TITLE: Oenochoe CULTURE: Greek, Magna Graecia PERIOD: 330 - 320 BC
AUTHOR: Attributed to the Underworld Painter MATERIAL: Pottery SIZE: Height 30 cm REF: 2014209 PRICE: 5,500 Euros PROVENANCE: Collection of Dr. L. Benguerel Godó (Barcelona), acquired in the 1960s CONDITION: In good condition, intact, but with a small loss of black in the central lip of the vessel.
DESCRIPTION:This is a pottery oenochoe with a scene in red with white details. There are two figures in the central section of the vase, one is of a feminine one looking in the direction of a satyr. The latter is holding a sprig in the right hand, while balancing a calyx krater on his shoulder and supporting it with his left hand. The young woman is wearing a garment which is tightened at the level of the abdomen with a wide belt. From this falls a long skirt with a veiled overskirt which she is holding in her hands. Her chest and arms are covered by the garment but the material is so fine that the breasts can be discerned beneath. The scene is framed by an architectural structure.
An oenochoe is a type of Greek base widely used in antiquity. As its name indicates, oinos (wine) and choes (jug), this recipient was used to serve wine and for this reason it always had an ample body, a wide rim and a vertical handle so that it could be more easily lifted.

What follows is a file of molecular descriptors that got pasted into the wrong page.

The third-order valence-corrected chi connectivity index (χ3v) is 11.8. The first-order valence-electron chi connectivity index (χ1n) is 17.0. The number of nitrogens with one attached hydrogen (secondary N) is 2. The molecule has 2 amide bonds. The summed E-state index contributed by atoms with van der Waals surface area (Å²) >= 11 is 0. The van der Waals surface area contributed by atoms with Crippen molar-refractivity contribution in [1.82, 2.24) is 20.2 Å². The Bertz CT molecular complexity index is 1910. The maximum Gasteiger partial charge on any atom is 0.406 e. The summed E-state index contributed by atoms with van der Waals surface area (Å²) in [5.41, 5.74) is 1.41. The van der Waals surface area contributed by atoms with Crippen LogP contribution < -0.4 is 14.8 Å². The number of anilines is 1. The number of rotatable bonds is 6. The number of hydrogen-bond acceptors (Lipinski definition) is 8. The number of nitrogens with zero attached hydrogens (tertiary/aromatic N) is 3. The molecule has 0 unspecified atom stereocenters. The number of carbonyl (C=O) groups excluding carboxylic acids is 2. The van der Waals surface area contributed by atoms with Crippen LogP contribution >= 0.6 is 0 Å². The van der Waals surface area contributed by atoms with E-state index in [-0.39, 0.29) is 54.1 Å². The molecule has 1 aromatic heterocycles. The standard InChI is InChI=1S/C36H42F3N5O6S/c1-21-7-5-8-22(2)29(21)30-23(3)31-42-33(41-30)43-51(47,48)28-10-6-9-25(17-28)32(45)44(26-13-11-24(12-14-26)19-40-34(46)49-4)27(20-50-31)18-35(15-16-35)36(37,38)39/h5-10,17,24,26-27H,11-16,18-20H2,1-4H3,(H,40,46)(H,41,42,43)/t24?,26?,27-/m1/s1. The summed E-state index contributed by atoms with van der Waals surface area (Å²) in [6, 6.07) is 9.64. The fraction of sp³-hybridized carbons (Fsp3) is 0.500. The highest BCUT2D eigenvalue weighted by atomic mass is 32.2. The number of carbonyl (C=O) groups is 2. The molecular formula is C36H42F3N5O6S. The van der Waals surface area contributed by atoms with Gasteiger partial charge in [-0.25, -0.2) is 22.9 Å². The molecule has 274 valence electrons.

This example is from Apulia in the south of Italy made up of the region of Daunia mostly coincident with the modern province of Foggia and Mesapia to the south. From 320 BC Athens stopped exporting ceramics and only produced some vessels that were given as prizes to athletes in the Panathenaic Festivals. The ceramic produced by the Greek colonies in the Italian peninsula took the place of the Athenian ware in the Mediterranean market.
Red-figure pottery was one of the most important figurative styles of Greek production. It developed in Athens around 530 BC and was used until the 3rd Century AD. In the space of a few decades it took over the place of the previous dominant style of black-figure pottery. The technical base was the same in both cases but in red-figure pottery the colouring is reversed so that the figures stand out on a dark background as if they were lit up in a more natural way. The painters who did black-figure work were forced to keep the motifs they painted well apart one from the other and to limit their complexity. In contrast, the red-figure technique gave much greater liberty. Each figure was silhouetted against a black background, allowing the painters to portray anatomical details with greater accuracy and variety.
The technique consisted of painting the motifs on the vessels while they were still unfired using a transparent slip, which when fired took on a black coloration. In this manner the motifs were invisible before firing so that the painters had to work from memory without seeing their earlier work. Once the piece had been fired the zones which had not been covered by the slip retained the red colouring of the clay while the glossy areas, those that had been “painted, acquired a dense, brilliant black colour.
Attached is a certificate of thermoluminescense .